[176] Maybe weave in Daniel Goleman’s article from Focus
[177] Fredrickson, Love 2.0., Chapter 4.
[178] Prendargast, In Touch.
[179] Google, Chade Meng Tan
[180] Amy Fox in interview by Joel Monk, Coaches Rising. April, 2020.
[181] Source???
[182] Prendergast, In Touch, 99, 170, 122, 138, 155.
[183] We are talking about “Curricular,” “Adaptive” “Transformational” shifts in leadership capabilities, as compared to “Project,” “Technical” “Informational” improvements (Source: Silsbee, Kegan, Garvey Berger, respectively).
[184] Perceptive states / generative, creative states / resilient states / open states – all different expressions for a similar state. Components: safe, centered, attuned, inspired (?) Also connected to Dan Siegel’s F.A.C.E.S.
[185] The joke goes: Two fish swim past each other. One says to the other, “How’s the water?” The other one replies, “What is water?” This joke signifies that we can be blind to the most defining elements of our experience, because they are so familiar. We assume them to be the only possibility, rather than something specific and different, among multiple possible experiences.
[186] Paraphrased from Doug Silsbee interview. Coaches Rising. 2016.
[187] Recent research published by Duke University shows how specific mindsets can drive higher quality results and these mindsets can be learned. This research demonstrates how “Intellectual humility” (a mindset) drives inquiry and participative processes, which drives higher quality decision-making by leaders. By "intellectual humility," they roughly mean open-mindedness, where people can have strong beliefs, but recognize their fallibility and are willing to be proven wrong on matters large and small. Very similar to "strong ideas, loosely held." In a nutshell, people who displayed intellectual humility also did a better job evaluating the quality of evidence. Furthermore, intellectual humility is a quality that can be encouraged and taught.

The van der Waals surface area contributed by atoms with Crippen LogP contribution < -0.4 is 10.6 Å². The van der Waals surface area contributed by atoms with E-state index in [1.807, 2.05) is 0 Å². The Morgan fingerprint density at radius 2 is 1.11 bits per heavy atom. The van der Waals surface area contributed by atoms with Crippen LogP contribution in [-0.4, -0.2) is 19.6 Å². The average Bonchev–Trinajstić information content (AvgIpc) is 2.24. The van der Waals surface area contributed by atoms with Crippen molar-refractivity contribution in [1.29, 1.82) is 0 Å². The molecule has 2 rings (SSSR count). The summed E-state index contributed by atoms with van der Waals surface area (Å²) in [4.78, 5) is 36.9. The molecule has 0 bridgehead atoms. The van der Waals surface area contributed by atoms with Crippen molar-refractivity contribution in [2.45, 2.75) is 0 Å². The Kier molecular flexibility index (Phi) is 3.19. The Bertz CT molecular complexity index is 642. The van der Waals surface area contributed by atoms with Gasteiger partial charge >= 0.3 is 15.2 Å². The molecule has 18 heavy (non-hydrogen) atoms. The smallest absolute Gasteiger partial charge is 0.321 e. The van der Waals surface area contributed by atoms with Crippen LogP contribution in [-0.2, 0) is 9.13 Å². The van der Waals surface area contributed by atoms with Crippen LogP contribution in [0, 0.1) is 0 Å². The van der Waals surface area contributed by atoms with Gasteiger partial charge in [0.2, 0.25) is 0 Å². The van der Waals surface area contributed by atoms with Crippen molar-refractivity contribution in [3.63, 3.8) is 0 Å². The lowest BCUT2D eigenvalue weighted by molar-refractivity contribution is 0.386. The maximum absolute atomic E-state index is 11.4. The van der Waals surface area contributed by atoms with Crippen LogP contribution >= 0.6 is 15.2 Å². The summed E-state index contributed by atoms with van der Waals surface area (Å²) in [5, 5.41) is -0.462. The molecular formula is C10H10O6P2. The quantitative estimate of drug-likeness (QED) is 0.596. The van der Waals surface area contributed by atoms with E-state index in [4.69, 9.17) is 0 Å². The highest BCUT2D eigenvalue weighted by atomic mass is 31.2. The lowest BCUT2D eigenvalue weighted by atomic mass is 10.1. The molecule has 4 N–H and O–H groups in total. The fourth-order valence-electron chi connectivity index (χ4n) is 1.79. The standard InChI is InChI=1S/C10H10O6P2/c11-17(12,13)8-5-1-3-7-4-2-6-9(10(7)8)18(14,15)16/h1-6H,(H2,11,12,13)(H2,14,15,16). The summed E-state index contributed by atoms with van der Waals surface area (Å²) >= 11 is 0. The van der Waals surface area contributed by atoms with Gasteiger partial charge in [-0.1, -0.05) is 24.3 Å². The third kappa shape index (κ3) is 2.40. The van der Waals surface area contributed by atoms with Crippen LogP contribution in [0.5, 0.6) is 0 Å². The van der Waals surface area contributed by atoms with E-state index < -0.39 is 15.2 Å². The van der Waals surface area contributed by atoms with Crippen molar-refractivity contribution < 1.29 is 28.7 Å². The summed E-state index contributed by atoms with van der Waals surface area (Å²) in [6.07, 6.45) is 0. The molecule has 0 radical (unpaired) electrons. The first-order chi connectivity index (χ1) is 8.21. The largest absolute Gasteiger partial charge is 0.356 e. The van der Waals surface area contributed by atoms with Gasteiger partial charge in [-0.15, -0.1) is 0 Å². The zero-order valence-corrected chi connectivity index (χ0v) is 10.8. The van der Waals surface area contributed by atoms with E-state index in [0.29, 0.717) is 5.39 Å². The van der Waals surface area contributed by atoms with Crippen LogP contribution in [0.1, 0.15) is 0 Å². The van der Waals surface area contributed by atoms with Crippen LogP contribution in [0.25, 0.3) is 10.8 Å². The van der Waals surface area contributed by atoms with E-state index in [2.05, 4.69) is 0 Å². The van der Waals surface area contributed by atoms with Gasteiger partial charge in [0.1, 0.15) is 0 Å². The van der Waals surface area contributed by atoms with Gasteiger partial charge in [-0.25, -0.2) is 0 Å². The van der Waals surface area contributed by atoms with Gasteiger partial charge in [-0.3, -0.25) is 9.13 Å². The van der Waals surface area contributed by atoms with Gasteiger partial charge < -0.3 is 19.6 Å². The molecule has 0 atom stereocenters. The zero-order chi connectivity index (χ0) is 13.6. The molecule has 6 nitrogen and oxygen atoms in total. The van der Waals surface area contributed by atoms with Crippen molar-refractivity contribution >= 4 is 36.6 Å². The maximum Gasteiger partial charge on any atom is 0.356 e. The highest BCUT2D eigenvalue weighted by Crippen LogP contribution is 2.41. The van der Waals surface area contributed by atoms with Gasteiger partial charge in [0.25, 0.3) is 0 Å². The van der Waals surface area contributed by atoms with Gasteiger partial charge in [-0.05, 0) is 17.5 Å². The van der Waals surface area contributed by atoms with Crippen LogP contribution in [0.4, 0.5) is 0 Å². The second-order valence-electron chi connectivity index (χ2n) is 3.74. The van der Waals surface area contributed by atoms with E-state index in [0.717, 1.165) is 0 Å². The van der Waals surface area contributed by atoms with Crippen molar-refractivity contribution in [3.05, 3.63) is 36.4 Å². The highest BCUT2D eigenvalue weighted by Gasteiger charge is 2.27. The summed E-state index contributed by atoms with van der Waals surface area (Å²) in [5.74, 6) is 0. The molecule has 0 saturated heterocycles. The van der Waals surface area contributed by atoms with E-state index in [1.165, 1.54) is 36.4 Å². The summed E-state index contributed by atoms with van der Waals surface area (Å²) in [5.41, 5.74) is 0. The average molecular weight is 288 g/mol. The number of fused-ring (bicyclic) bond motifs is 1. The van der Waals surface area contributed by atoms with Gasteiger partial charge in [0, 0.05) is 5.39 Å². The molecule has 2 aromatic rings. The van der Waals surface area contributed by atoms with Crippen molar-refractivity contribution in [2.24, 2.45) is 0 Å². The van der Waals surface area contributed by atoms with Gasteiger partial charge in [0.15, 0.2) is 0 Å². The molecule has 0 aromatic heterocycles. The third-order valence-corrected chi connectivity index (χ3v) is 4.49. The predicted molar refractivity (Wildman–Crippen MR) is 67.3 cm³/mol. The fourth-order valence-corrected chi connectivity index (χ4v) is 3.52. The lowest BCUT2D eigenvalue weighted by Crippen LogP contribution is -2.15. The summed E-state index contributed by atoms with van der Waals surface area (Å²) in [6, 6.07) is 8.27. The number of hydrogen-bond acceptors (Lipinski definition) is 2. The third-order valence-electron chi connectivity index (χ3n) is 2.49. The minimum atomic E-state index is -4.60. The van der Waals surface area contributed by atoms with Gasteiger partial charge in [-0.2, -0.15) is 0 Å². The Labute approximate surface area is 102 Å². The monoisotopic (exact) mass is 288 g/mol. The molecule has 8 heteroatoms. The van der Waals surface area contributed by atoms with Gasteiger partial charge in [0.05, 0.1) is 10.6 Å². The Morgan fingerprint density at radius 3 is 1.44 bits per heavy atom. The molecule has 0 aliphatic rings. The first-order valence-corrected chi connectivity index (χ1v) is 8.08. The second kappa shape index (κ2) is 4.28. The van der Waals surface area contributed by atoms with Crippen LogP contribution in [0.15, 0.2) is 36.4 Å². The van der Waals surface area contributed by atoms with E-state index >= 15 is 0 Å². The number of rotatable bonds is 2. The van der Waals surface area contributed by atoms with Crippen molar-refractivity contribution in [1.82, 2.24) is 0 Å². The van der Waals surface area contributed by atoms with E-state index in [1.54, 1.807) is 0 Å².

[188] ???Dan Siegel? Barbara Fredrickson?
[189] Adapted from Richard Strozzi-Heckler